Private Dinner to Benefit the Grand Teton Music Festival

  • Robert M. Parker, Jr.

  • 01 Jun 2006 | Events

The food for this meal was prepared by the great French chef, Daniel Boulud, and was, of course, stunning. He deserves even more praise for accomplishing this in the kitchen of a private home. The tuna tartar was sensational, the porcini lobster civet with summer root vegetables rich, but light on its feet, the amazing Pennsylvania squab with figs was incredible, and Daniel's classic short ribs and roasted rib-eye took beef to a level of perfection that matched the wines.

With the delicious hors d'oeuvres we had the enormously promising 1996 Taittinger Comtes de Champagne. The 1995 is probably drinking better at the moment, but in terms of upside potential, the 1996 should ultimately eclipse it. The 1995 is a slightly richer Champagne, and the 1996 is more delineated, elegant, and crisp. We then moved to a fully mature, beautiful 1990 Louis Latour Corton Charlemagne, which is revealing plenty of earthy, almost rustic honeysuckle notes intermixed with orange blossom, caramel, and hazelnut characteristics. A mini-vertical of Harlan Estate began with the 1998. Perhaps the finest wine of that challenging vintage, it is accessible, lighter than usual, but still rich, offering plenty of cedar, cassis, and mocha aromas and flavors, sweet tannin, and a voluptuous mid-palate and finish. It is a tour de force for such a challenging year, and should continue to evolve and drink well for 10-15 years. The 1994 and 1995 Harlan Estates were served with the Pennsylvania squab. The 1994 is one of the monumental Cabernet Sauvignons of our age. It is just beginning to reveal some secondary nuances, including lead pencil, cedar, and spice box along with copious quantities of black currant liqueur intermixed with licorice, flowers, and spice. Voluptuous, rich, and remarkably youthful, it has always been a bigger, more ruggedly constructed wine than the 1995, which is more seamless, but not as complex or rich. The 1995 was more supple and delicious at an earlier age. Both represent the epitome of great California Cabernet Sauvignon-based wines. With the duo of dry aged Pennsylvania beef, we had the young, potentially immortal 2001 and 2002 Harlan Estates. These two wines reveal a contrast in styles, with the 2001 more classically structured, tannic, and seemingly more ageworthy with enormous reserves of fruit and extract. The 2002, a real hussy of a Cabernet Sauvignon, is voluptuous, opulent, in-your-face, flamboyant, and already approachable (much like the 1995 was in its youth). Both are exquisite wines. We finished with the 1984 Château d'Yquem, which made a good, but uninspiring impression.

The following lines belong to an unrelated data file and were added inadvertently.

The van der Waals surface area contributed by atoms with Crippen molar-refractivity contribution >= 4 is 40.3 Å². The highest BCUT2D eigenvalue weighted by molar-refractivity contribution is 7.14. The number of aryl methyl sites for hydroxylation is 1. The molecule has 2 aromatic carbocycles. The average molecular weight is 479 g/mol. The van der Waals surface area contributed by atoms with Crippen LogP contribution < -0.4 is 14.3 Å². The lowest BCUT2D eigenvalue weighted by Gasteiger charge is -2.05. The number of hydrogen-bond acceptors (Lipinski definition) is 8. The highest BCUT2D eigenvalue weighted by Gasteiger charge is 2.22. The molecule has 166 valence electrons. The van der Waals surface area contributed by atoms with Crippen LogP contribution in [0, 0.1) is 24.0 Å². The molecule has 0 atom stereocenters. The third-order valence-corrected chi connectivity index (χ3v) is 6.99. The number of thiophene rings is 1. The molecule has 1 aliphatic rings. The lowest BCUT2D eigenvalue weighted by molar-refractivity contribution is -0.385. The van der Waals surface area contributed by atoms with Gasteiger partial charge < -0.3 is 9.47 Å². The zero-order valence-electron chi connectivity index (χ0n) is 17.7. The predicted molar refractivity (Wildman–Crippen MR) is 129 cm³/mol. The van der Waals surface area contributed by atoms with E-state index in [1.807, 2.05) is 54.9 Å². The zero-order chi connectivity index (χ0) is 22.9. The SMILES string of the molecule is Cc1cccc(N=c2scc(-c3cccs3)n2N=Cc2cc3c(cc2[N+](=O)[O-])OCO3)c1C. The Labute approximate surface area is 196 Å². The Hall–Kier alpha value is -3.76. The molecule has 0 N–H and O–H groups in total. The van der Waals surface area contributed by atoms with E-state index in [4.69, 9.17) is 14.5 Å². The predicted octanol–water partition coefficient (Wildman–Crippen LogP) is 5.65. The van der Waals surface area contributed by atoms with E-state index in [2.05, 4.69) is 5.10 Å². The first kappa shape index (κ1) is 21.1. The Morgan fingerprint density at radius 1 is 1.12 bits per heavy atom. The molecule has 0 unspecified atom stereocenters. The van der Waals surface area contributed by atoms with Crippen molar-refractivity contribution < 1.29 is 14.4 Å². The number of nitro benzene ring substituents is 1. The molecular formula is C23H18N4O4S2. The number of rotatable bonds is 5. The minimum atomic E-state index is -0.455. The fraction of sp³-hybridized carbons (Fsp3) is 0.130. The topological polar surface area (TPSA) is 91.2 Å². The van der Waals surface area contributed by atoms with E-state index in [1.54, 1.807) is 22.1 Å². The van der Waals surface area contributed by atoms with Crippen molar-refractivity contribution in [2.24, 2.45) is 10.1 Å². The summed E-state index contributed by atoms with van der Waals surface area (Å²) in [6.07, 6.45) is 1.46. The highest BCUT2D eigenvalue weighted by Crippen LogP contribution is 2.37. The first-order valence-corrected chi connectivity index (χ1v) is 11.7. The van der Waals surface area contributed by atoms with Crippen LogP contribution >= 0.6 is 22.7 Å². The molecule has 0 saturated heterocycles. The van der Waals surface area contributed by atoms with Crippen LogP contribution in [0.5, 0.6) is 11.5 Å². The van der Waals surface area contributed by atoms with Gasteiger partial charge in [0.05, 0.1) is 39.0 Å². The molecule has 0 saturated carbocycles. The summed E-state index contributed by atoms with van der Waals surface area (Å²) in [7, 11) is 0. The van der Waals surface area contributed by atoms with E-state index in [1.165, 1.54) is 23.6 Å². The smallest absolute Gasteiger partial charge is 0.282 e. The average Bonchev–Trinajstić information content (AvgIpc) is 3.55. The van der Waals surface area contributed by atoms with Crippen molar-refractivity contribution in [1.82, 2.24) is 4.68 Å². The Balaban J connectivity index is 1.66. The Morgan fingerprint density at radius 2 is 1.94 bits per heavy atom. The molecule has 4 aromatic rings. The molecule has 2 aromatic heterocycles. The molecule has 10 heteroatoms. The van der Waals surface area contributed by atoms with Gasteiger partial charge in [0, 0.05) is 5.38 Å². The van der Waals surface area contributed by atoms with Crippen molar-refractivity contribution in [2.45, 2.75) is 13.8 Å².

More articles from this author